@Andus this is an additional 50p/mth tax on all landlines.
@Various anonymous posters, it's not about the amount it's the principle. This is not following the Australian model and improving services for everyone, it's about at most 30% of the population who will benefit from 100% of the population paying to improve their services.
Also read the thread, it's not about increasing broadband availability or about providing at least 2Mbps to everywhere, it's about increasing that 2Mbps to 'next generation' speeds.
This will not benefit everyone, won't benefit any more than 30% of the population infact, and is a very direct subsidy.
Last people claiming that rural users subsidise urban ones, you don't. BT have lower costs in urban areas which is why urban areas get things earlier and BT are entitled to charge less due to these lower costs. You also do not subsidise LLU options in any way, where LLU is available in more remote areas it is subsidised by urban areas and backhauls chained from them.
Natural resources wise of course cities consume more than they might provide, in basically every other way they are the engine of the economy, that's a simple fact. The South East of England (specifically mentioned) could exist without relying on the rest of the country, paying market rates for water, electricity, etc, the rest of the country would seriously be harmed financially by losing the South East.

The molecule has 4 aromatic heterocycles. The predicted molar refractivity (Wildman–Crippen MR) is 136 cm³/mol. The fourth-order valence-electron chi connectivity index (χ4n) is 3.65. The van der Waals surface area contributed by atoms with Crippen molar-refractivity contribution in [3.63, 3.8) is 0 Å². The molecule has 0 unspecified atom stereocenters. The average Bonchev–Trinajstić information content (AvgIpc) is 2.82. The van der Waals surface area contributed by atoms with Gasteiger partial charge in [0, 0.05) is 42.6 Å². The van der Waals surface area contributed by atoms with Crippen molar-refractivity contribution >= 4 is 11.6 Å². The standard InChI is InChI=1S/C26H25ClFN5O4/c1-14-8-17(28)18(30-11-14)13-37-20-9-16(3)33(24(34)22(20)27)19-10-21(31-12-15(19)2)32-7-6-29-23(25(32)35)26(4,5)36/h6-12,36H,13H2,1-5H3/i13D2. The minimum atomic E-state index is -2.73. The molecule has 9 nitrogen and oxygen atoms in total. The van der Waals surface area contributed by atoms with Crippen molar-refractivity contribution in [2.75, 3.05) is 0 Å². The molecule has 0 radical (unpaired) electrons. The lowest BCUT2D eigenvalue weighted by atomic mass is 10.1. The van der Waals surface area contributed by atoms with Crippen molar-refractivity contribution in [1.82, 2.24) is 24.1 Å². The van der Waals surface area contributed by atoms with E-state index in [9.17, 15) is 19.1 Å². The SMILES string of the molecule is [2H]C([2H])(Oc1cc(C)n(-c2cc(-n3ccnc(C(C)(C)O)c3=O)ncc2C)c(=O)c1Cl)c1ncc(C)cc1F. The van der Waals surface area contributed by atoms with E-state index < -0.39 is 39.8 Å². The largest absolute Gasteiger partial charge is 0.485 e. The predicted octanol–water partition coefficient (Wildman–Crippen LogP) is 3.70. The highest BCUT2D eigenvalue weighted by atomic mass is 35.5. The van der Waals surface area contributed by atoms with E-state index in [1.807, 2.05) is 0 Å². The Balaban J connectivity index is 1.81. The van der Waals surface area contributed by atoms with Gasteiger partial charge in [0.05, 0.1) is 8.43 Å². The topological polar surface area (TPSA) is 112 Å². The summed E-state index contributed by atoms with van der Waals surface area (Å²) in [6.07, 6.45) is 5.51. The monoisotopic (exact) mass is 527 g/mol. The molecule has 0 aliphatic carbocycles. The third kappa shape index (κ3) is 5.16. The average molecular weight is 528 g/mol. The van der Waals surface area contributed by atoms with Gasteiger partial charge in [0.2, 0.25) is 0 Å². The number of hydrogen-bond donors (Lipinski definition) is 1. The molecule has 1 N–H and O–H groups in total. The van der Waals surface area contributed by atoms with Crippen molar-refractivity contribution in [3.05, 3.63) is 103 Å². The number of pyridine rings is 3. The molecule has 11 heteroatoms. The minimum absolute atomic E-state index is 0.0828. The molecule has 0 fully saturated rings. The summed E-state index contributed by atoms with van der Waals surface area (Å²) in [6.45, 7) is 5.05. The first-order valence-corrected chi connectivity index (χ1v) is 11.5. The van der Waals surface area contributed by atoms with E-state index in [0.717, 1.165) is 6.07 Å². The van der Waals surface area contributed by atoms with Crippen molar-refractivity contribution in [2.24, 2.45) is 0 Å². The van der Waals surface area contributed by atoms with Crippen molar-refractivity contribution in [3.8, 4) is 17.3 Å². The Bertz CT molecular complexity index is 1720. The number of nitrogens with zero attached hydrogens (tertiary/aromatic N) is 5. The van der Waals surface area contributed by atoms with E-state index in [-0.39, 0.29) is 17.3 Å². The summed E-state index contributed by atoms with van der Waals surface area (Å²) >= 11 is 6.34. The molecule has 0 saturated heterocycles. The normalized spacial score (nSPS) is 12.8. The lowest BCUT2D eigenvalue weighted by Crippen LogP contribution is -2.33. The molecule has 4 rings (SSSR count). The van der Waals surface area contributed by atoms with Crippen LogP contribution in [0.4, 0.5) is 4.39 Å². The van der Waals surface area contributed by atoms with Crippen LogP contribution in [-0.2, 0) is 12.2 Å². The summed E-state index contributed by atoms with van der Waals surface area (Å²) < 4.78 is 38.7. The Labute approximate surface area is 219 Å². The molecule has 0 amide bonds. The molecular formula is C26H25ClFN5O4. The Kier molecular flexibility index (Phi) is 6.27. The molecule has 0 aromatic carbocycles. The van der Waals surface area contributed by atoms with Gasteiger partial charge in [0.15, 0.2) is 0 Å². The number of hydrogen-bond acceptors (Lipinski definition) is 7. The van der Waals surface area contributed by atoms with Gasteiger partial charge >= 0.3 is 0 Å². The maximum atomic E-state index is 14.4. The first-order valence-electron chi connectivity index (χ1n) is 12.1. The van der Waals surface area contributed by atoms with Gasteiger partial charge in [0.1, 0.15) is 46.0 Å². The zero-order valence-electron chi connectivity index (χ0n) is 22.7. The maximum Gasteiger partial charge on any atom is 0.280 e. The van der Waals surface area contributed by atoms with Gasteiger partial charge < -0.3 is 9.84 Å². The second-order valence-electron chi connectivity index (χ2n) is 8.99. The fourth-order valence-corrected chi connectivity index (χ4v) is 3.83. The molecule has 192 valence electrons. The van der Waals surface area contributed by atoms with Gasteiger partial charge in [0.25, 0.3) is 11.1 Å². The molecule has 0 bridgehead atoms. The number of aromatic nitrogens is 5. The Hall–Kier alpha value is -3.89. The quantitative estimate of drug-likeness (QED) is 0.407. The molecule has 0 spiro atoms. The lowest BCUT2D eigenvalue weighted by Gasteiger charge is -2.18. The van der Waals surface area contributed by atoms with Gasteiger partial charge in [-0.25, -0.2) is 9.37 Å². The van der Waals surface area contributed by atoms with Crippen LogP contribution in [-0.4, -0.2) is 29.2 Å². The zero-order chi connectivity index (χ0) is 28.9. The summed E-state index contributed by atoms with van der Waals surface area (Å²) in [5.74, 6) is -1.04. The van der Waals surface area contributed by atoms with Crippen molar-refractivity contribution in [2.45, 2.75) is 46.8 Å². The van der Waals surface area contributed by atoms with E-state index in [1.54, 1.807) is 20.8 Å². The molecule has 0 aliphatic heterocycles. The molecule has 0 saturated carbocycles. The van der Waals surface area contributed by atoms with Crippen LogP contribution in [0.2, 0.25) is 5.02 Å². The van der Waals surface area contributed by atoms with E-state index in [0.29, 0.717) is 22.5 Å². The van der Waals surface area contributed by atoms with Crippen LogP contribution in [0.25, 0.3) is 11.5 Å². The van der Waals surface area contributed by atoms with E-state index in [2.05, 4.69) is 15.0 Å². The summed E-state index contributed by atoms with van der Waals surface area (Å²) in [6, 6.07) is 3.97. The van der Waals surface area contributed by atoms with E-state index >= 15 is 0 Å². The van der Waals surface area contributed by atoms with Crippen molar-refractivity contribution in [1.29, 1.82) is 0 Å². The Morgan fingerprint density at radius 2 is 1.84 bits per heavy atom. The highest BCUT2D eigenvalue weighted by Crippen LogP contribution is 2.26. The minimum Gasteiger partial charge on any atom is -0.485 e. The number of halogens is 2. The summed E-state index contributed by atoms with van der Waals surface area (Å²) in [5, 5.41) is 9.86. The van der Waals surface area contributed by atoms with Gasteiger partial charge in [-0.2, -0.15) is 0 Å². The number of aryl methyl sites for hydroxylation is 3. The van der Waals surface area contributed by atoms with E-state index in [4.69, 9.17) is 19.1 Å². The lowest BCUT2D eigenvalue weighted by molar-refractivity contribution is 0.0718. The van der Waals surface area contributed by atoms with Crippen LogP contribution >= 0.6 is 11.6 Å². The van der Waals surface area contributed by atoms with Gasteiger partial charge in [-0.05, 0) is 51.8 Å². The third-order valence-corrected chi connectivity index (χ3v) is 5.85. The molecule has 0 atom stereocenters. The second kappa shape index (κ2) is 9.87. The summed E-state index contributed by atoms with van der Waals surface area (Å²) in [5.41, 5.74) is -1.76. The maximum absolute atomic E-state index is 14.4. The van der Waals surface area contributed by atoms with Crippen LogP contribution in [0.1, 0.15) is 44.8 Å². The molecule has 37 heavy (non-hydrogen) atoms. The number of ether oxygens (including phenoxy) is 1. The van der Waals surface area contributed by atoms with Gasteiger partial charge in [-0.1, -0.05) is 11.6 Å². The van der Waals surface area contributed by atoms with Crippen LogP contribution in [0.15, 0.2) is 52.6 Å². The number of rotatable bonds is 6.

Name GDP percapita
Greater London £30,385
South East £22,624
Also the South East and London area is the most densely populated and easiest to wire part of the country by some way on a regional basis - the South East is more densely populated than Japan at 419 people per sq km, compare this with Scotland's 65 people per sq km and it's not rocket science to understand why coverage is as it is.
A more shocking story to be honest is that London doesn't have fibre to the home to any scale given that it has a higher population density than most cities and at 4,758 people per sq km isn't that far off such places as Tokyo.